Those of us in the stands clapped con- tinually. We clapped when the bands marched onto the track to take their field positions for the opening. We clapped after the combined bands played "The Star Spangled Banner" and the local scout troop raised the flag. We clapped for the silly intermission games. We clapped for soloists. We clapped for local sponsors - the pizza shop! The bank! The Mini Mart! We clapped for the twirler who threw her baton high and then did a cartwheel before catching it again. We clapped when our school's fight song was played. We clapped when every band received its trophy, and then we clapped them all off the field.
Afterwards, Warren and I beat the buses back to Buckeye Valley. Sitting there in the car, dozing a bit while we waited, I remembered all the times I waited for the buses to come in after Ben's performances so long ago. When the buses came in, we got out and went to the band room, all abuzz while the kids put away instruments and hung up uniforms. There were jokes and shouts and dramatic exclamations as only teenagers can muster and everything was a wonderful hubbub of noise and movement.
It was a wonderful small town, hometown kind of night.
Sinclair Lewis is remembered for his biting works about life in small, Midwest towns. In Main Street and Babbitt, he savaged the intellectual, artistic, and emotional restrictions that he felt small towns forced upon its residents. He won a Nobel Prize for literature - the first American so honored - on the strength of those earliest novels.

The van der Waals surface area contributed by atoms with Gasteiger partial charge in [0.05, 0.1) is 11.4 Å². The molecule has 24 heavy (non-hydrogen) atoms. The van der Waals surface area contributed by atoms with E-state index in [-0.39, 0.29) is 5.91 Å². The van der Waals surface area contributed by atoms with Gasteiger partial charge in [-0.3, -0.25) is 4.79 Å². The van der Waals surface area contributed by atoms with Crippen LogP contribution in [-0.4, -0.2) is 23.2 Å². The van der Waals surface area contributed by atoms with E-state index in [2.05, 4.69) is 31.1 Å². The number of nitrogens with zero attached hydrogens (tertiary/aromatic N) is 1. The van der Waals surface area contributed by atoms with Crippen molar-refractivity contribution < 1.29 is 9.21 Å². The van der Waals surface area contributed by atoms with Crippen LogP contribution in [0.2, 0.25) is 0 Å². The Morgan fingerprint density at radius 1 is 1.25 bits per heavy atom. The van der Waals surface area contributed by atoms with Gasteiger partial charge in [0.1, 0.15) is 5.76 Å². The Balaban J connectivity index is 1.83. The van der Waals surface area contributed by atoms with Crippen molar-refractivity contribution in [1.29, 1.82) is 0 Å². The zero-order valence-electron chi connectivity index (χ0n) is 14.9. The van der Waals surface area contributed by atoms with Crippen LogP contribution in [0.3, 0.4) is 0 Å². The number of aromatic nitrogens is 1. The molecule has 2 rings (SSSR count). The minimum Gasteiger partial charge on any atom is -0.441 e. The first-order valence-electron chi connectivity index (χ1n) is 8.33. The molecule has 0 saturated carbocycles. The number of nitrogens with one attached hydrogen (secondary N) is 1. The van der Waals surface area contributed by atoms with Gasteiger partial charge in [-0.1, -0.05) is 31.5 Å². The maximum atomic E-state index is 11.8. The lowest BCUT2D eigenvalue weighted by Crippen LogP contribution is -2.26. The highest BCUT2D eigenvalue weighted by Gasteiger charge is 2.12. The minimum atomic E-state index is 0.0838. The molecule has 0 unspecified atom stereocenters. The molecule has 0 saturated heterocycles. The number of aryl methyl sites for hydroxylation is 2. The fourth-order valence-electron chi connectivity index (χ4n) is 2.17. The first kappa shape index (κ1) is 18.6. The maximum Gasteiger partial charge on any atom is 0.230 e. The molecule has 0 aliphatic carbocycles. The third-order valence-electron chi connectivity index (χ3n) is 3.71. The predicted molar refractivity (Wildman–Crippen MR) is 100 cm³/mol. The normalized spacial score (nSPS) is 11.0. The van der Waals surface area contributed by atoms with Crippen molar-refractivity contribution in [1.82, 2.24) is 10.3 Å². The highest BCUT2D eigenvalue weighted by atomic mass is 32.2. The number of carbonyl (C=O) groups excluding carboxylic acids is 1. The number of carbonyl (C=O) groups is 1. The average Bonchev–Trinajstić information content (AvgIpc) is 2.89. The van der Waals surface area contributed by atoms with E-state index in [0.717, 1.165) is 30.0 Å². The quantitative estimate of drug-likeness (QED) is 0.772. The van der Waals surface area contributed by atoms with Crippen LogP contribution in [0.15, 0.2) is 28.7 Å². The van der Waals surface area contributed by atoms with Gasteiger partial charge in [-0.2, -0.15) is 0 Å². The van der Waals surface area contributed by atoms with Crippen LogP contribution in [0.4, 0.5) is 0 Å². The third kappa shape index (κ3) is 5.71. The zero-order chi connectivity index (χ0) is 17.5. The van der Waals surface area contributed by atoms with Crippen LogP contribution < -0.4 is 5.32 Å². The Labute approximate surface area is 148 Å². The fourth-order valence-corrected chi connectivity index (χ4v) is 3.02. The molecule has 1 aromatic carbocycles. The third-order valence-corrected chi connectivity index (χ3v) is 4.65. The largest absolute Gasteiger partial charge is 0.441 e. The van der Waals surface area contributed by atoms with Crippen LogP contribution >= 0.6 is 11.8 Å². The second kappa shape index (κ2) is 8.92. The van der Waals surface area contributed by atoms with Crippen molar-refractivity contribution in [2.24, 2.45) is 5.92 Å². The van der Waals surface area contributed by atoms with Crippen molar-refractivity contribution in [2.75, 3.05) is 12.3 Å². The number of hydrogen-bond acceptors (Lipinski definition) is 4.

Ten years after Main Street, Lewis wrote a novel that softened the condemnation he had so liberally heaped upon small town America a decade earlier. Dodsworth today is rarely read except by Lewis scholars, yet is considered the equal or better of his earlier works. In it, the gentle Sam Dodsworth, a retired automobile manufacturer, leaves his comfortable life in small town Ohio and goes traipsing across Europe with his singularly selfish, shallow wife who is on the hunt for the "culture" and the "good life" that she feels entitled to and knows America cannot begin to offer her. Sam's musings about the America he loves and has left behind - including its small towns - are in truth a love letter Lewis wrote with a swift and sure hand.
I left my hometown when I graduated from high school and stayed away, more or less, until I was in my mid-30s. I had lots of reasons for doing so, including a shared belief with the author of Main Street that small towns were dead ends of hypocrisy and bigotry and shallowness. When I returned to this one, my hometown, it was willingly and gratefully. It was where I wanted to be, where I wanted to raise my sons. Like the author of Dodsworth, I had come full circle in my view of this small town, my hometown.
Tomorrow marks 19 years since I came back here. In those 19 years, I have watched my boys grow up, navigating the same streets and institutions I did decades earlier, and I have watched them leave as I knew they would one day. I have gone to fairs and footballs games, concerts and council meetings, funerals and weddings. I have watched parades and fireworks. I became more of who I was and less of who others thought I should be. I even got to marry the guy who decided a long time ago to stay right here in this small town hometown of ours.
My days are full of small town, hometown kinds of moments. Those moments shape my life. It's a wonderful one.